Parents of adolescents face quite a dilemma when it comes to drug and alcohol use. We’ve grown up and gone through that part of our lives and know the unique challenges they’re facing. Your child is coming into their own and making the slow transition into adulthood. In order to achieve that, they’re met with plenty of resistance. They want to fit in with others and will do what it takes, even if it means using drugs or alcohol under duress or because of peer pressure. For some, they’ll love the feeling as it teleports them away from their cares and worries, while others will hate it and never try it again.

As parents, we don’t want our children to find out whether or not they enjoy drugs or alcohol because of the potential risks they face, especially in an age where a prescription pill might not be what it’s marketed as to your child. The “One Pill Can Kill” initiative set forth by the U.S. Drug Enforcement Administration (DEA) is to educate children and parents about the dangers of drugs today and how they can be contaminated with fentanyl. It’s a topic that must be discussed with your child, so how do you approach it?

Remember, there is no such thing as a one-size-fits-all approach. Similar to addiction treatment, you must customize your plan of action to find a solution. You know your child better than we do, so you’ll know how to proceed. However, below are some suggestions on approaching this delicate topic.

  • Ask questions, but don’t lecture: We want to pass on the wisdom from our youth to our children, but sometimes, the best thing we can do is listen. It’s more practical to draw out their curiosity by asking questions, including if they know what marijuana is or what other drugs are. Your child will feel valued that you want to know their opinion and be more likely to open up.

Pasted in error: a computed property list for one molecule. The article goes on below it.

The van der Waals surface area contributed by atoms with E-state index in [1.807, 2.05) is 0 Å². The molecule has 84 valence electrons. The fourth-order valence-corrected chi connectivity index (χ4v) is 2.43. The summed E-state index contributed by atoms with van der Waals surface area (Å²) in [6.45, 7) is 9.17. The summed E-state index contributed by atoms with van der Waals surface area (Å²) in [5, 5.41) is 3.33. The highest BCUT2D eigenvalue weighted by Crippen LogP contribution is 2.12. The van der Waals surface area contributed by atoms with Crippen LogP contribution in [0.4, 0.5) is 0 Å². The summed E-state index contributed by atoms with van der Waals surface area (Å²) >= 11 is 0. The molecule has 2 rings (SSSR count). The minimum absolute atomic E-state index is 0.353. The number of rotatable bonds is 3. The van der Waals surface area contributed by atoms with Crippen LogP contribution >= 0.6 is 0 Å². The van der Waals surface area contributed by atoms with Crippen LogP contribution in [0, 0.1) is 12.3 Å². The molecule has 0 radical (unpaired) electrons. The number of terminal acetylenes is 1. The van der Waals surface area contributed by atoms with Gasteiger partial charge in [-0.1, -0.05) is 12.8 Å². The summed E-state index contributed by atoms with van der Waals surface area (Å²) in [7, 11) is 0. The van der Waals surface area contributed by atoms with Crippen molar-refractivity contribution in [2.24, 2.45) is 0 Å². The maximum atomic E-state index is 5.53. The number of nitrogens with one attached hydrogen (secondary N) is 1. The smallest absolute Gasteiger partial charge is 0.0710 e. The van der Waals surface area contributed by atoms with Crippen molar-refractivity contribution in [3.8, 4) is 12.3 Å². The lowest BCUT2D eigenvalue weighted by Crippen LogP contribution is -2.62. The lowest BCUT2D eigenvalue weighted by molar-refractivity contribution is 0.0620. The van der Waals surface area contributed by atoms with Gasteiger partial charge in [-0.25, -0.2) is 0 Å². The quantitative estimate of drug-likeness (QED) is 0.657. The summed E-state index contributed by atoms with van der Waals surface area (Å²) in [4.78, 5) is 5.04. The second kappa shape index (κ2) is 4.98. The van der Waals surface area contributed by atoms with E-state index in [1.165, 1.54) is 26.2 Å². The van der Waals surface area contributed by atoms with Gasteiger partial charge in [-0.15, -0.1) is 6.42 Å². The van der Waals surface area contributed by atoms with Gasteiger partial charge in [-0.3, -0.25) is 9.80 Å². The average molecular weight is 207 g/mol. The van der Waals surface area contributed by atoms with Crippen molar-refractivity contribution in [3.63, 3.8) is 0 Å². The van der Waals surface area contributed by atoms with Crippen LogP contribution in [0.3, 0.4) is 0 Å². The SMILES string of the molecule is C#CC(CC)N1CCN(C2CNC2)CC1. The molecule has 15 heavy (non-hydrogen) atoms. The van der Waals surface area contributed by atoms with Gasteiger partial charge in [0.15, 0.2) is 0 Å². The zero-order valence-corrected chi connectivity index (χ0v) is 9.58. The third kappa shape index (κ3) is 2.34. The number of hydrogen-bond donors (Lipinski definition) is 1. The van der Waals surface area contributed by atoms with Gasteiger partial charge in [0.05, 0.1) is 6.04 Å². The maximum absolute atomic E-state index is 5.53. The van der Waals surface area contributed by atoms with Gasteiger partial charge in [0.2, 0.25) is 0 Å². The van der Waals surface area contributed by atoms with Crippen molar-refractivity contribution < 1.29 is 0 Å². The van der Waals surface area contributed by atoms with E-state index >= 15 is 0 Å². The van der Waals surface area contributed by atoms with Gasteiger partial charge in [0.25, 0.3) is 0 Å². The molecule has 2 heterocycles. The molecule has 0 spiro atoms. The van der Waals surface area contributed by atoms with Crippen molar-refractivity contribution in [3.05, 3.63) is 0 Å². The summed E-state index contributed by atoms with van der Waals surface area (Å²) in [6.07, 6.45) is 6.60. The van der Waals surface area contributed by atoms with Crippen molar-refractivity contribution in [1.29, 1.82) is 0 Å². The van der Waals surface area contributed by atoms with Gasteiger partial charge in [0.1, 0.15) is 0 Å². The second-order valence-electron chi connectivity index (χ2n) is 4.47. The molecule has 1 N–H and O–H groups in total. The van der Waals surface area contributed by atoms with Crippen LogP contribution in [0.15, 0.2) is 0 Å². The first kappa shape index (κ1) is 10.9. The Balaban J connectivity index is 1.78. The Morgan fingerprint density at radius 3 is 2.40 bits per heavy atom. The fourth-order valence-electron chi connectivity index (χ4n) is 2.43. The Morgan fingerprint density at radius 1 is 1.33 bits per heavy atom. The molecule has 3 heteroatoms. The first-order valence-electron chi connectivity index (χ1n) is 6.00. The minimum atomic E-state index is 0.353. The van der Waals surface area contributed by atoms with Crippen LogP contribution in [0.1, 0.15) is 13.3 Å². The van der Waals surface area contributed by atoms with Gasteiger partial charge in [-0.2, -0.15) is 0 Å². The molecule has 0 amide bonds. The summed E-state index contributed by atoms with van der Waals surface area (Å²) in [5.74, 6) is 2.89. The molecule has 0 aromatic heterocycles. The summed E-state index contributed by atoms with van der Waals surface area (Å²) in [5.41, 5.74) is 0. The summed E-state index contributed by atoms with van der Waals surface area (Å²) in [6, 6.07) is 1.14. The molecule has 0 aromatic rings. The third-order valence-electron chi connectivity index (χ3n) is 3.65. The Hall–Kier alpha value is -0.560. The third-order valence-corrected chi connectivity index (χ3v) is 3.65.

• Explore the reasons they’ve tried drugs or alcohol: Your child may admit to using drugs or alcohol to relieve anxiety or help them cope with a situation they’re going through. Your curiosity can help them feel less judged. It can also provide an opportunity to understand their struggles and find alternative means of help, which could be professional support or adolescent addiction treatment.
  • Know when to intervene: It’s a challenge when engaging in this dialogue with your child. You must encourage openness and honesty, letting them know you won’t be angry or upset. Your child has to trust you, but if you notice any of the patterns we touched on above, it might be time to intervene and have them assessed by a medical professional.

Does My Teen Need Rehab?

When it comes to adolescent addiction treatment, your primary care physician can help you determine if they need professional help. For those who experiment with drugs or alcohol a few times, you may not need to send them to treatment right away. However, that doesn’t mean things can’t take a turn for the worse later on and spiral out of control. If you opt against treatment, you must monitor them closely. If the situation has reached a point where there’s no other option but rehab, you’ll need to take the next steps.

Adolescents have different needs from adults, meaning the treatment approach will differ. Secrecy about substance abuse will be met with denial when you bring it up. However, if you discuss it in the manner mentioned above, you could get them to speak more freely. If you both conclude that treatment is the best option, your child must attend an age-specific program that caters to young adults. This helps reduce problematic drug and alcohol use while enhancing addiction recovery.

The most beneficial means of adolescent addiction treatment is a treatment center that provides an evidence-based approach. Summit Behavioral Health offers the latest and greatest methods rooted in science to help treat adolescent addiction. Cognitive behavioral therapy (CBT) is a commonly used means of helping those with depression, anxiety, or post-traumatic stress disorder (PTSD) that self-medicate to overcome their symptoms. Our psychiatrists will get to the root of their issues and work together toward recovery and healing the individual.

If you’re concerned about your child and believe they need adolescent addiction treatment, we can help. It’s not going to be an easy road, but at least you have options.